I believe that abandonware should be made legal and I will try to explain my reasons here.
First things first – what exactly is abandonware? Well, that's where the problem already begins. There are a few diverse views on what abandonware is, which I'll name, but later on focus on what I feel is the most realisticly practical and logical one.
The most broad (and potentially most dangerous) view on it is that abandonware is every piece of software that is older then a certain amount of time (usually 5 years) – not heeding whether the owning company still supports and/or sells it or not. A more down-to-earth approach to it is that it is software that the company holding it under copyright has stopped distributing and/or supporting it and has done so already for a reasonable amount of time. – This is the view that I support and under which I will base my article. The most narrow view on it is that abandonware is software that its copyright holder has re-licensed or otherwise made accessible to the general public. This definition is impractical, because there's no single way how copyright holders can do this and because of it this definition doesn't serve any practical purpose.
Even the ancient romans protected the non-owning possessor from the non-possessing owner if the owner didn't take care of his possession for a longer time. And to back that thought up even more, quite a few iurisdictions allow copying for personal use literary works that haven't been printed or distributed anymore for a period of time .
So, it's obvious that the idea of not protecting copyright completely without any restriction is not a revolutionary new one.
Also an importaint factor is that software gets outdated faster than other litterary works (e.g poems, novels, theatrical plays, etc.). There are not many people playing ten or more year old games and using so old software. An even bigger problem usually is backwards incompatibility. Since the IT is evolving at a mind-boggling velocity and not in a single straight line, it's very common that only slightly older software cannot be used on contemporary hardware and/or togther with contemporary software. Which makes it quite useless pretty fast.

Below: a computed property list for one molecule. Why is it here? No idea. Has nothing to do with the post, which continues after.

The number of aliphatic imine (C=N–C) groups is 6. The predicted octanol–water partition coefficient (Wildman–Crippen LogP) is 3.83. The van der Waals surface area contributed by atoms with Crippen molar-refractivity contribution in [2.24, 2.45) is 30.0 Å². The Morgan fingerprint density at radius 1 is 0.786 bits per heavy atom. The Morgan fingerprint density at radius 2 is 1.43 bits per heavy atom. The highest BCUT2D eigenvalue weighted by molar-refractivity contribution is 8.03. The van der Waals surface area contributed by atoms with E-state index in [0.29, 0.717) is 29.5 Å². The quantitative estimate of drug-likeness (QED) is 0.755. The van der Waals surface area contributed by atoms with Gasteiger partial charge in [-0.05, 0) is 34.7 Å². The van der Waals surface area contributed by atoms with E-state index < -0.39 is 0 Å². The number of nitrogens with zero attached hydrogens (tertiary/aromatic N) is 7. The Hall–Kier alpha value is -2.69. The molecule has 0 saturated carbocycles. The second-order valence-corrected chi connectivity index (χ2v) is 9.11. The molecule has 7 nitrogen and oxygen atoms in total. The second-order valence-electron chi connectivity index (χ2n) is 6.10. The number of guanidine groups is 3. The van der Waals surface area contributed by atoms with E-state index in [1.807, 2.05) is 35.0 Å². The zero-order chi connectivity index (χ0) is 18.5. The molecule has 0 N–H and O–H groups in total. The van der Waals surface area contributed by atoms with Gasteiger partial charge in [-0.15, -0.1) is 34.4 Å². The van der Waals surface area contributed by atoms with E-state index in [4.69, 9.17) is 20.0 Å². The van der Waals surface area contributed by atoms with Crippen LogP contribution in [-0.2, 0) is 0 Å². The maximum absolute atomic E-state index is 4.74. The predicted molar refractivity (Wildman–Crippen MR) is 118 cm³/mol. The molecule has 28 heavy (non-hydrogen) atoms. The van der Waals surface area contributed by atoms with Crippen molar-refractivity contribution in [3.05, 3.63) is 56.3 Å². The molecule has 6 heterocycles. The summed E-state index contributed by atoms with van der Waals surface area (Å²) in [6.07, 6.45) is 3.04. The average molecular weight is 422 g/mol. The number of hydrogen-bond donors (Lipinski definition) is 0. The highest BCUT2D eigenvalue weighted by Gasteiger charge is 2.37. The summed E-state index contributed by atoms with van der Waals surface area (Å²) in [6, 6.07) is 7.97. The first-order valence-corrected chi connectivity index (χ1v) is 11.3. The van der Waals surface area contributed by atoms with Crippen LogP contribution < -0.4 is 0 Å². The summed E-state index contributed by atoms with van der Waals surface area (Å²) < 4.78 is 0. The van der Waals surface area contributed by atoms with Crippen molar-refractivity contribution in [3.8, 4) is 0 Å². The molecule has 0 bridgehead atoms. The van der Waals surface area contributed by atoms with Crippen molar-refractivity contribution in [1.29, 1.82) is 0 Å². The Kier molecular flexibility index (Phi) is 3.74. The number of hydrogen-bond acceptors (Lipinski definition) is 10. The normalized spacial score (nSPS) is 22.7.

It has to be noted that (some) iursdictions support motive of interoperability as a legal exeption from the copyright, meaning one is allowed to (for lack of a better term) "bypass" the copyright of a piece of software in order to gain knowledge how it works and how to make it work in other situations (i.e. on other hardware, with other software, etc.) or how to make another piece of software work in a similar situation as the examined piece. The downside is that interoperability is not used fully in the court practices, and hence cannot be a 100% reliable reason. Plus in my experience I've seen some great projects that wanted to make an old piece of software work on modern systems abruptly stop because the copyright holder of the software was against such action.
I dare conclude from all this, that abandonware really is needed, but that leaves us with the question of how to do it in the best manner possible.
The solution I deem is the most fruitful, probable to come true and fair is that software should after a fixed amount of time lose the part of its copyright which stops other people from distributing it and (if need be) decompile it in order to make it interoperable with contemporary systems. Of course, this time would have to be counted only after it was obvious that the copyright holder stopped distributing and (commercially) supporting the said piece of software.
It's completely ridiculous to vehemently defend copyright and thus completely disable later generations – and actually the same generation as well!! – from getting hold of and using older software, no-one makes or supports anymore.
In any case, we're up for some really interesting times concerning the so called cyberlaw in its broadest meaning.